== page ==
Patients with impaired renal function

Following a loading dose of 1 mg/kg, subsequent dosage must be adjusted, either with lower doses administered at 8 hr intervals or with normal doses at prolonged intervals, (see Table 2). Both these regimens are suggested as guides to be used when serum levels of tobramycin cannot be measured directly. They are based on either the creatinine clearance or the serum creatinine of the patient, because these values correlate with the half-life of tobramycin. Neither regimen should be used when dialysis is being performed.

REGIMEN I - Reduced dosage at 8-hour intervals

An appropriate reduced dosage range can be found in the accompanying table, (see Table 2) for any patient for whom the creatinine clearance or serum creatinine values are known. The choice of dose within the indicated range should be based on the severity of the infection, the sensitivity of the pathogen, and individual patient considerations, especially renal function. Another rough guide for determining reduced dosage at 8-hour intervals, for patients whose steady-state serum creatinine values are known, is to divide the normally recommended dose by the patient's serum creatinine value (mg/100 ml).

REGIMEN II - Normal dosage at prolonged intervals

Table 2 illustrates the recommended intervals between doses. As a general rule, the dosage frequency in hours can be determined by multiplying the patient's serum creatinine level (expressed as mg/100 ml) by six.

The dosage schedules derived from either method should be used in conjunction with careful clinical and laboratory observations of the patient and should be modified as necessary. (see section 4.4).

Table 2 Two maintenance regimens based on renal function and body weight following a loading dose of 1 mg/kg*

Renal Function°

Regimen I

Regimen II

Adjusted doses at 8-hour intervals

Normal dosage at prolonged intervals

Serum Creatinine

Creatinine Clearance



50-60 kg : 60 mg

mg/100 ml



50-60 kg

60-80 kg

60-80 kg : 80 mg

< 1.3





q. 8h

1.4 - 1.9

123.8 - 168

69 – 40

30 - 60mg

50 - 80mg

q. 12h

2.0 - 3.3

176.8 - 291.7

39 – 20

20 - 25mg

30 - 45mg

q. 18h

3.4 - 5.3

300.6 - 468.5

19 – 10

10 - 18mg

15 - 24mg

q. 24h

5.4 - 7.5

477.4 - 663

9 – 5

5 - 9mg

7 - 12mg

q. 36h

> 7.6

> 671.8


2.5 - 4.5mg

3.5 - 6mg



For life-threatening infections, dosages 50% above those normally recommended may be used. The dosages should be reduced as soon as possible when improvement is noted.


If used to estimate degree of renal impairment, serum creatinine concentrations

should reflect a steady state of renal uraemia

When dialysis is not being performed.

Method of administration

Precautions to be taken before handling or administering the medicinal product.

Intramuscular administration

Tobramycin Injection may be administered by withdrawing the appropriate dose directly from the vial.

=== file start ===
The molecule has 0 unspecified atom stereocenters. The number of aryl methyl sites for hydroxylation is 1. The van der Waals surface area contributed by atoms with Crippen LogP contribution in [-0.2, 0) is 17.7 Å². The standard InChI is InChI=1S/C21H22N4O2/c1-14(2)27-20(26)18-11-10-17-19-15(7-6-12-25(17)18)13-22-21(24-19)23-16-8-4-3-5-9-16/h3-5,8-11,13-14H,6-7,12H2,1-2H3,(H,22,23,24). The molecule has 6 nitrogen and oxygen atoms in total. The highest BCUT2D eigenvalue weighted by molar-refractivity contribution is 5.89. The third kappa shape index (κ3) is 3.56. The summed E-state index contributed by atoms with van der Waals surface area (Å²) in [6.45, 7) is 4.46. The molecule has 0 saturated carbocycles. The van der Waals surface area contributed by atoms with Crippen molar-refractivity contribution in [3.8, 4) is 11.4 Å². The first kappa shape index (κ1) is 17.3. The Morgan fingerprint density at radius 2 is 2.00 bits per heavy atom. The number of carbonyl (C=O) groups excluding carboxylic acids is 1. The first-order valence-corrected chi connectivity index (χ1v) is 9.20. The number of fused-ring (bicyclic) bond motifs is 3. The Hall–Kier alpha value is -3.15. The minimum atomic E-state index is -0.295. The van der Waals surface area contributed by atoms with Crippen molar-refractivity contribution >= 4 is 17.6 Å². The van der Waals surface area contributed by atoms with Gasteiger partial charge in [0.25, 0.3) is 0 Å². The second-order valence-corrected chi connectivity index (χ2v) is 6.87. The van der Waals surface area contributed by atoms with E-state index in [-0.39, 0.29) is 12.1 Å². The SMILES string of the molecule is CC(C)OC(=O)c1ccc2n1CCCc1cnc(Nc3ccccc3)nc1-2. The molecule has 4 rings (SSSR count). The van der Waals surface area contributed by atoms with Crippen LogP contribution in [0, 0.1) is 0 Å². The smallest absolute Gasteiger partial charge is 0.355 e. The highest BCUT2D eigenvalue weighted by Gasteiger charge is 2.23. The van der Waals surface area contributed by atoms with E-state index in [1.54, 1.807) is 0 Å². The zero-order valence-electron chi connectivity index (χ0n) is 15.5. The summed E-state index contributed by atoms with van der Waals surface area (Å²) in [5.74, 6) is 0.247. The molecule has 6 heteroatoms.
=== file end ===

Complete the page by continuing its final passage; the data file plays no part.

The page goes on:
Intravenous administration

Tobramycin Injection may be given by intravenous infusion or by direct intravenous injection. When given by infusion, Tobramycin Injection may be diluted (with 0.9% Sodium Chloride Intravenous Infusion or 5% Dextrose Intravenous Infusion) to volumes of 50-100 ml for adult doses. For children, the volume of diluent should be proportionately less than for adults. The diluted solution should be infused over a period of 20-60 minutes avoiding admixture with any other drug. Tobramycin Injection may be administered slowly by direct intravenous injection or into the tubing of a drip set. When given in this way, serum levels may exceed 12 mg/litre for a short time. (see section 4.4).

4.3 Contraindications

Intrathecal administration.

Hypersensitivity to the active substance or to any of the excipients listed in section 6.1.

Because of the known cross-allergenicity of drugs in this class, hypersensitivity to any aminoglycoside is a contraindication to the use of tobramycin.

4.4 Special warnings and precautions for use

Evidence of impairment in renal, vestibular and/or auditory function requires discontinuation of the drug or dosage adjustment.


Both vestibular and auditory ototoxicity can occur. Eighth nerve impairment may develop in patients with pre-existing renal damage, and if tobramycin is administered for longer periods or in higher doses than those recommended. Other manifestations of neurotoxicity may include numbness, skin tingling, muscle twitching and convulsions.

The risk of aminoglycoside-induced hearing loss increases with the degree of exposure to either high peak or high trough serum concentrations.

Patients with mitochondrial DNA mutations, particularly the nucleotide 1555 A to G substitution in the 12S rRNA gene may be at higher risk for ototoxicity, even if the patient's aminoglycoside serum levels were within the recommended range. In case of family history of aminoglycoside-induced deafness or known mitochondrial DNA mutations in the 12S rRNA gene, alternative treatments other than aminoglycosides may need to be considered.